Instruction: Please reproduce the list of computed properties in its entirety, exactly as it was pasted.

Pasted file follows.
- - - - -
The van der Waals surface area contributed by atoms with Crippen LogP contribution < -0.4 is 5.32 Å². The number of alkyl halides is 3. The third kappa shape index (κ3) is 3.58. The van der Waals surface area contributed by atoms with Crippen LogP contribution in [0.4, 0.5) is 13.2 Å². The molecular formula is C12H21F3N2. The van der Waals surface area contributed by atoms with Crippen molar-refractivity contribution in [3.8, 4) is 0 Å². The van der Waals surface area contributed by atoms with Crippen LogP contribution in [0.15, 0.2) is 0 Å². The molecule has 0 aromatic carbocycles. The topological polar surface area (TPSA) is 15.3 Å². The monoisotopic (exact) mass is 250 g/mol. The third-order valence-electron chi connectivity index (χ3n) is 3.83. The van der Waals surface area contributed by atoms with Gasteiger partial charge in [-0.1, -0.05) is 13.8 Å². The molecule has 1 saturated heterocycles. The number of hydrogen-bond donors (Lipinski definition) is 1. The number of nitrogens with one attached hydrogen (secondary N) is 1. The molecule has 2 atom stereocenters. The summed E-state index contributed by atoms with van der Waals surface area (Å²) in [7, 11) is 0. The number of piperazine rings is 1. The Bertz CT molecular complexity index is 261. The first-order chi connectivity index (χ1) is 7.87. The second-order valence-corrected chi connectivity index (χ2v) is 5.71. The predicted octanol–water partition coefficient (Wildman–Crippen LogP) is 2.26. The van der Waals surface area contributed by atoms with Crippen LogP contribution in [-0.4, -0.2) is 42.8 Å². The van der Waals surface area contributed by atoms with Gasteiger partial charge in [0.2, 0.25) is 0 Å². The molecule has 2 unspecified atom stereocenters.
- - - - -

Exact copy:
The van der Waals surface area contributed by atoms with Crippen LogP contribution < -0.4 is 5.32 Å². The number of alkyl halides is 3. The third kappa shape index (κ3) is 3.58. The van der Waals surface area contributed by atoms with Crippen LogP contribution in [0.4, 0.5) is 13.2 Å². The molecular formula is C12H21F3N2. The van der Waals surface area contributed by atoms with Crippen molar-refractivity contribution in [3.8, 4) is 0 Å². The van der Waals surface area contributed by atoms with Crippen LogP contribution in [0.15, 0.2) is 0 Å². The molecule has 0 aromatic carbocycles. The topological polar surface area (TPSA) is 15.3 Å². The monoisotopic (exact) mass is 250 g/mol. The third-order valence-electron chi connectivity index (χ3n) is 3.83. The van der Waals surface area contributed by atoms with Gasteiger partial charge in [-0.1, -0.05) is 13.8 Å². The molecule has 1 saturated heterocycles. The number of hydrogen-bond donors (Lipinski definition) is 1. The number of nitrogens with one attached hydrogen (secondary N) is 1. The molecule has 2 atom stereocenters. The summed E-state index contributed by atoms with van der Waals surface area (Å²) in [7, 11) is 0. The number of piperazine rings is 1. The Bertz CT molecular complexity index is 261. The first-order chi connectivity index (χ1) is 7.87. The second-order valence-corrected chi connectivity index (χ2v) is 5.71. The predicted octanol–water partition coefficient (Wildman–Crippen LogP) is 2.26. The van der Waals surface area contributed by atoms with Crippen LogP contribution in [-0.4, -0.2) is 42.8 Å². The van der Waals surface area contributed by atoms with Gasteiger partial charge in [0.2, 0.25) is 0 Å². The molecule has 2 unspecified atom stereocenters.